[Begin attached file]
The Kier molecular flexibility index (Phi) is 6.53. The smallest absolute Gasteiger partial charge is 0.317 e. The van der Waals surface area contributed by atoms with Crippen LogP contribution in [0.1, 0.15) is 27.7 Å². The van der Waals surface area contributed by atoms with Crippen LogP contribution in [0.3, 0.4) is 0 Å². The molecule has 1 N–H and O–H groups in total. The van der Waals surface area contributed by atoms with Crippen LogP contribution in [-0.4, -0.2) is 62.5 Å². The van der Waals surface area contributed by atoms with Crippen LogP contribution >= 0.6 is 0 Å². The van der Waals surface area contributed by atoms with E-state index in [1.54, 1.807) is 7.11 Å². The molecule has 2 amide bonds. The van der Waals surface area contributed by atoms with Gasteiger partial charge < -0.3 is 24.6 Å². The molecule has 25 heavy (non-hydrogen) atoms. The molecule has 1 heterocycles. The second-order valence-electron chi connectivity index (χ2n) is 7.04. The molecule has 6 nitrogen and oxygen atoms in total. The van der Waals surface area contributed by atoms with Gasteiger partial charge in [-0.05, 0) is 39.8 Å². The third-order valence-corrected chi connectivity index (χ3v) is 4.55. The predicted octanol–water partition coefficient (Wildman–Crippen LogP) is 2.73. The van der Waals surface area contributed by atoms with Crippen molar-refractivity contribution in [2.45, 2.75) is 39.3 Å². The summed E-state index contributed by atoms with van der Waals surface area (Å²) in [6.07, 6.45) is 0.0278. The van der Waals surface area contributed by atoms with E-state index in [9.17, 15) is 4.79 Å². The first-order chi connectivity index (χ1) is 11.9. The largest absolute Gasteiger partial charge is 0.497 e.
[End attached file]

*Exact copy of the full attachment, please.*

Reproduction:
The Kier molecular flexibility index (Phi) is 6.53. The smallest absolute Gasteiger partial charge is 0.317 e. The van der Waals surface area contributed by atoms with Crippen LogP contribution in [0.1, 0.15) is 27.7 Å². The van der Waals surface area contributed by atoms with Crippen LogP contribution in [0.3, 0.4) is 0 Å². The molecule has 1 N–H and O–H groups in total. The van der Waals surface area contributed by atoms with Crippen LogP contribution in [-0.4, -0.2) is 62.5 Å². The van der Waals surface area contributed by atoms with Crippen LogP contribution >= 0.6 is 0 Å². The van der Waals surface area contributed by atoms with E-state index in [1.54, 1.807) is 7.11 Å². The molecule has 2 amide bonds. The van der Waals surface area contributed by atoms with Gasteiger partial charge < -0.3 is 24.6 Å². The molecule has 25 heavy (non-hydrogen) atoms. The molecule has 1 heterocycles. The second-order valence-electron chi connectivity index (χ2n) is 7.04. The molecule has 6 nitrogen and oxygen atoms in total. The van der Waals surface area contributed by atoms with Gasteiger partial charge in [-0.05, 0) is 39.8 Å². The third-order valence-corrected chi connectivity index (χ3v) is 4.55. The predicted octanol–water partition coefficient (Wildman–Crippen LogP) is 2.73. The van der Waals surface area contributed by atoms with Crippen molar-refractivity contribution in [2.45, 2.75) is 39.3 Å². The summed E-state index contributed by atoms with van der Waals surface area (Å²) in [6.07, 6.45) is 0.0278. The van der Waals surface area contributed by atoms with E-state index in [9.17, 15) is 4.79 Å². The first-order chi connectivity index (χ1) is 11.9. The largest absolute Gasteiger partial charge is 0.497 e.